How China Manipulates Foreign Firms

How China Manipulates Foreign Firms

By Ben Halder

SourceComposite Sean Culligan/OZY; Images Getty


The Chinese Communist Party is using a little-known mechanism to increasingly get foreign firms to toe the line.

By Ben Halder

When the NBA bent over backward in October to appease Beijing after a fallout over the Hong Kong protests, the basketball league’s actions drew swift criticism for kowtowing to an authoritarian regime. Daryl Morey, general manager of the Houston Rockets, in a (subsequently deleted) tweet said, “Fight for freedom, stand with Hong Kong.” That led to China suspending preseason NBA broadcasts, withdrawing sponsors from games in the country and severing ties with the Rockets.

Faced with the prospect of a tweet undoing decades of work to foster growth in the NBA’s most important foreign market, the league buckled. But the basketball association’s decision to toe the Chinese Communist Party (CCP) line is far from the exception. Away from the NBA’s public humiliation, China is using a previously little-used mechanism to quietly control relations with foreign brands and businesses operating in China, say experts. And more and more international firms are quietly complying with the demands of the CCP.

That mechanism is a party committee that operates within private and state-owned firms and institutions, whose members are drawn from both the party and the companies in question. Officially, these committees exist to allow businesses to remain better informed of legal and regulatory changes and up to date with the political climate in China. Yet they’re a behind-the-curtains way for the party to increasingly exercise influence over companies operating in the country, say experts.

Firms are paying more attention to not engage in actions considered unacceptable by the party.

Xin Sun, King’s College London

Until 18 months ago these party committees were largely symbolic, but as of the end of last year, 106,000 foreign-owned firms had set up CCP committees, amounting to 70 percent of such companies operating in China, according the country’s Organization Department of the Central Committee. That’s a 125 percent increase from 2011, when the figure was 47,000. Overall, of China’s 2.7 million private firms foreign and domestic, 68 percent have set up a party committee, up 30 percent in the past five years. From Walmart to Walt Disney, multiple American giants have party units in China.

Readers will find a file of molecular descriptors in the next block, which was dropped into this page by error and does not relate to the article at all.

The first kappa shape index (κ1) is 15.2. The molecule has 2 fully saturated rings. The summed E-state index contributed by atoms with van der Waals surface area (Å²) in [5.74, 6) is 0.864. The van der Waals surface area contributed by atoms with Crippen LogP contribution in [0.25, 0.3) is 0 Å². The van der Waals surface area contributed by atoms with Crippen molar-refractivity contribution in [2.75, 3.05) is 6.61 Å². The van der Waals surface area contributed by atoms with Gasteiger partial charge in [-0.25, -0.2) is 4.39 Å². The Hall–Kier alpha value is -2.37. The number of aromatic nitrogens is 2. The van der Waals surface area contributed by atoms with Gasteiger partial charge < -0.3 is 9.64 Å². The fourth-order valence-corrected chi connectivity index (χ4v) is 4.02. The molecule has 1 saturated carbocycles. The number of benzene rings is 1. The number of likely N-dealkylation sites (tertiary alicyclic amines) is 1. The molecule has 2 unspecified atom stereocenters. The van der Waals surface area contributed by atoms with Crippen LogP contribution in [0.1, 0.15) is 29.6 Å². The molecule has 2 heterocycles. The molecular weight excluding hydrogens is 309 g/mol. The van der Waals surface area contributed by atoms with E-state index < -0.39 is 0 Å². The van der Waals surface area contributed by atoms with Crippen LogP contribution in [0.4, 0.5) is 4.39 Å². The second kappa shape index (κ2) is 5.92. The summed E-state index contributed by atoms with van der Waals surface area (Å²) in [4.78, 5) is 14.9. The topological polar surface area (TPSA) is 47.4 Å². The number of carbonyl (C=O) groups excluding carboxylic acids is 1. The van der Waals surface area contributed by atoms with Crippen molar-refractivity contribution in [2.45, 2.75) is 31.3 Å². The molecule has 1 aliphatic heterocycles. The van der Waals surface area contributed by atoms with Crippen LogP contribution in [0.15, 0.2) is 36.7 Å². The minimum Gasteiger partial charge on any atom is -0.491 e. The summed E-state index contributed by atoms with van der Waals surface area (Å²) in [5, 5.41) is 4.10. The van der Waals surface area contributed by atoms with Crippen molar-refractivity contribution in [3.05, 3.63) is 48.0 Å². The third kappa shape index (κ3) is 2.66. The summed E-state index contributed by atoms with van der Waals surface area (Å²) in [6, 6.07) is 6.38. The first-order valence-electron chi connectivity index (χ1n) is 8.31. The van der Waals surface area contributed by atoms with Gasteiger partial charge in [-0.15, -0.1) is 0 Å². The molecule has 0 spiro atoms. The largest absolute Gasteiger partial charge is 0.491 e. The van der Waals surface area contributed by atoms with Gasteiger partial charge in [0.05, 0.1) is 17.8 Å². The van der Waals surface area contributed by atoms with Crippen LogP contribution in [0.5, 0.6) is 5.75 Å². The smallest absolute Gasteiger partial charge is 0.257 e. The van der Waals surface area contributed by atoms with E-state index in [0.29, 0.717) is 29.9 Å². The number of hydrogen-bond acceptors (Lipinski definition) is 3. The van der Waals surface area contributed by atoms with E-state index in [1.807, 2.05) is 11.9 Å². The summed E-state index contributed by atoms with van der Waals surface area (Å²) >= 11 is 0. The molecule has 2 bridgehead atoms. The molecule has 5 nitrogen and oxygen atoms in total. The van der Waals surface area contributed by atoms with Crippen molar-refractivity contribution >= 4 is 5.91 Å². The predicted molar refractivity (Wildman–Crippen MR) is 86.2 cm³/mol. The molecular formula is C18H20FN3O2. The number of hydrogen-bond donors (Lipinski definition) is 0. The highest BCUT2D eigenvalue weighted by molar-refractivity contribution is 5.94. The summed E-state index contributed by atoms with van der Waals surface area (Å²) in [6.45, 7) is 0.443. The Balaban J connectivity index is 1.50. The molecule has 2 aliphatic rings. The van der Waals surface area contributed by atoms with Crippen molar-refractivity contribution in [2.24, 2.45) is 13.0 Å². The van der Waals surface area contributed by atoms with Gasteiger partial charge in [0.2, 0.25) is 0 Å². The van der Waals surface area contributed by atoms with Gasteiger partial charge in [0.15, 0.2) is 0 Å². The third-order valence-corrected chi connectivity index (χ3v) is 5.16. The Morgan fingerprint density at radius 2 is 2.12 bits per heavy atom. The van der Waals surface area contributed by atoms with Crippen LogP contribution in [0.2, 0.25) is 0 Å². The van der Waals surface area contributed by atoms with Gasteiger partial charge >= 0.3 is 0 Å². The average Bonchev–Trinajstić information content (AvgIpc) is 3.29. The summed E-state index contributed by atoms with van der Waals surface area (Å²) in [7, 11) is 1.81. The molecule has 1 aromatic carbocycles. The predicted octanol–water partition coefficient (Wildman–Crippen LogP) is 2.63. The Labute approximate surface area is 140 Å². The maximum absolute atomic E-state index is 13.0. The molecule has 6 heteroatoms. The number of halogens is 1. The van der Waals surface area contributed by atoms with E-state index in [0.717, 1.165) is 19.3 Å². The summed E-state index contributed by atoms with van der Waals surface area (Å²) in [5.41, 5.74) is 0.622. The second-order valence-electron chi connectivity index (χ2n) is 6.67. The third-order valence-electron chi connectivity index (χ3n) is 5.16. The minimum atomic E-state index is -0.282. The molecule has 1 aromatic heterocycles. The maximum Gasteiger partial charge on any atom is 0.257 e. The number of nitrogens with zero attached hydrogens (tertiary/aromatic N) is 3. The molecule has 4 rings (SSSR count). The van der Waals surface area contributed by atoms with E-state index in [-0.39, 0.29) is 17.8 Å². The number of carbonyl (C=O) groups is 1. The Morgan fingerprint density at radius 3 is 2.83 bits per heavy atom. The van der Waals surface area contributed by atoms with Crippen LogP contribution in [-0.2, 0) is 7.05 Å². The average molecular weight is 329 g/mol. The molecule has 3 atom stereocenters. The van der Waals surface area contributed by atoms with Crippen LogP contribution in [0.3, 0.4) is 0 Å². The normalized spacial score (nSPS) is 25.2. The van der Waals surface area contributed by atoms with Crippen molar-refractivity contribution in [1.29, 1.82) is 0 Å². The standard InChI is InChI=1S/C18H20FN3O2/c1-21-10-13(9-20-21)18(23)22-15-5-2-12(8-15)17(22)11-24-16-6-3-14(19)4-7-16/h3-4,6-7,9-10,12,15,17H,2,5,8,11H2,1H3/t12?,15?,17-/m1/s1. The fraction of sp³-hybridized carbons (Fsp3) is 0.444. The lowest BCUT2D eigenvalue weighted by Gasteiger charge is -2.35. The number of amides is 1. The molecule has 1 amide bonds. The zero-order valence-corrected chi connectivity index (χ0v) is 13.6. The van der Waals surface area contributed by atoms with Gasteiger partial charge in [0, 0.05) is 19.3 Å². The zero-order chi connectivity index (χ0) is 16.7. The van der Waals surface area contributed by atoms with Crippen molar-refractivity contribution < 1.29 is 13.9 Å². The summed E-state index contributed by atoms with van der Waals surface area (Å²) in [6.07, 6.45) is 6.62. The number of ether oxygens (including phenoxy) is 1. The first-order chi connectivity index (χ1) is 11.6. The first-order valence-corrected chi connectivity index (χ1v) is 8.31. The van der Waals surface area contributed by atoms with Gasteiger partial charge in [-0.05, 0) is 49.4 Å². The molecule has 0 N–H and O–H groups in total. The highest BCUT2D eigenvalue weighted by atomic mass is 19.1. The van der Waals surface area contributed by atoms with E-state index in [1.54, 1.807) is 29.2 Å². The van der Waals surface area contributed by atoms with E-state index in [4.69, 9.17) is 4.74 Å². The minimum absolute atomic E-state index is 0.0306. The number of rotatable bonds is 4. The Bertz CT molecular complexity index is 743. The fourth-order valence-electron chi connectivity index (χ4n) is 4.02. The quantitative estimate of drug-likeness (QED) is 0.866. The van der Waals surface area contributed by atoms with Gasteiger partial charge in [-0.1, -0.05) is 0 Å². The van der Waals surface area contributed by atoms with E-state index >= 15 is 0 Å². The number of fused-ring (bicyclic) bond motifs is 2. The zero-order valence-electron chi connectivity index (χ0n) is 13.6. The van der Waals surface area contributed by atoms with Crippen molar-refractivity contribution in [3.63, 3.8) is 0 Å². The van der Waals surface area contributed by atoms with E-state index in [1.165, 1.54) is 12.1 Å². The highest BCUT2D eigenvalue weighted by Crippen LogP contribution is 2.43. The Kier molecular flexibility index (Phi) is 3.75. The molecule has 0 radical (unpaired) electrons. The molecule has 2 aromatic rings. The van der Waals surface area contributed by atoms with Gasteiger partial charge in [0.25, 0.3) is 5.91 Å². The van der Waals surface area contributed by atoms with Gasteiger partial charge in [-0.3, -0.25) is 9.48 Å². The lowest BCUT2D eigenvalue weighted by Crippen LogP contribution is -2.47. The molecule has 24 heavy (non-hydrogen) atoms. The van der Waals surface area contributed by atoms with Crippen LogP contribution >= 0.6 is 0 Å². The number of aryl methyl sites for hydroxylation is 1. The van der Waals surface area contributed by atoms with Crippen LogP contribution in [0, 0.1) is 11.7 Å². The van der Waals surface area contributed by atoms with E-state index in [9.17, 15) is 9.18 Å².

“The CCP has always shown the administrative power to crack down or punish firms who don’t follow party line,” says Xin Sun, lecturer in Chinese and East Asian business at King’s College London. But exercising this power has become increasingly prominent under President Xi Jinping, he says. “And firms are paying more attention to not engage in actions considered unacceptable by the party.”

That’s reflecting in both hidden and public ways. Midway through 2018, Chinese authorities issued warnings to 44 international airlines to alter their websites that listed Taiwan as a separate entity from China. The warning sent other firms scrambling to make sure their websites adhered to the CCP’s wishes. In October 2019, Dior was forced to apologize for showing a map of China that excluded the self-ruled island, which Beijing considers a breakaway Chinese province. In recent months, Versace and Calvin Klein have also issued public apologies for listing Hong Kong as a country rather than a special administrative region of China.

One reason for the readiness of foreign firms to incorporate party committees — which aren’t mandatory — is the government’s changing approach to regulations. Essentially, the government has started enforcing regulations a lot more rigidly than it did earlier, says Philip Beck, chairman of Dubeta Ventures China, a private holding company. “Over the past four or five years, things have gone from very loose and very gray, driven by a hope that self-regulation would prevail to a system of state regulation, some of which is pretty tough,” he says. What makes it particularly difficult for foreign firms is the trend under Xi, says Sun, of “selective enforcement of laws and regulations.”

“Foreign firms are more likely to be picked to make a point when it comes to enforcement,” says Sun, citing legal action against foreign companies for violations commonly practiced across the industry.


A worker removes a promotional banner from a building for the NBA preseason game between the Brooklyn Nets and the Los Angeles Lakers in Shanghai.


The explosion in these party committees has certainly brought business closer to the CCP’s sphere of influence, but looking at this as purely a means of increasing government control would be a mistake, cautions Chris McNally, professor of political economy at Chaminade University. “The party committee is very seldom the overlord,” he says, and the avenues of communication created by the committees favor both the authorities and the firm.

Beck agrees that “party committees are very much a two-way street.” But the idea is for businesses and authorities to work together “to achieve China’s ultimate goal — a return to the Middle Kingdom’s economic heyday.”

There is no doubt that companies, domestic and foreign, will continue to run afoul of China’s political sensitivities. As ties between the party and businesses grow closer in sectors across the world’s second largest economy and the confidence of China’s authorities goes from strength to strength, toeing the CCP line will only become more important for foreign firms. And with the Chinese consumer market vital to global industries — from luxury goods to aviation — stepping out of line can have increasingly severe consequences. 

In some instances, those outcomes will be made spectacularly public, as with Morey and the NBA. In most cases, the party committees will make sure you won’t even know about it.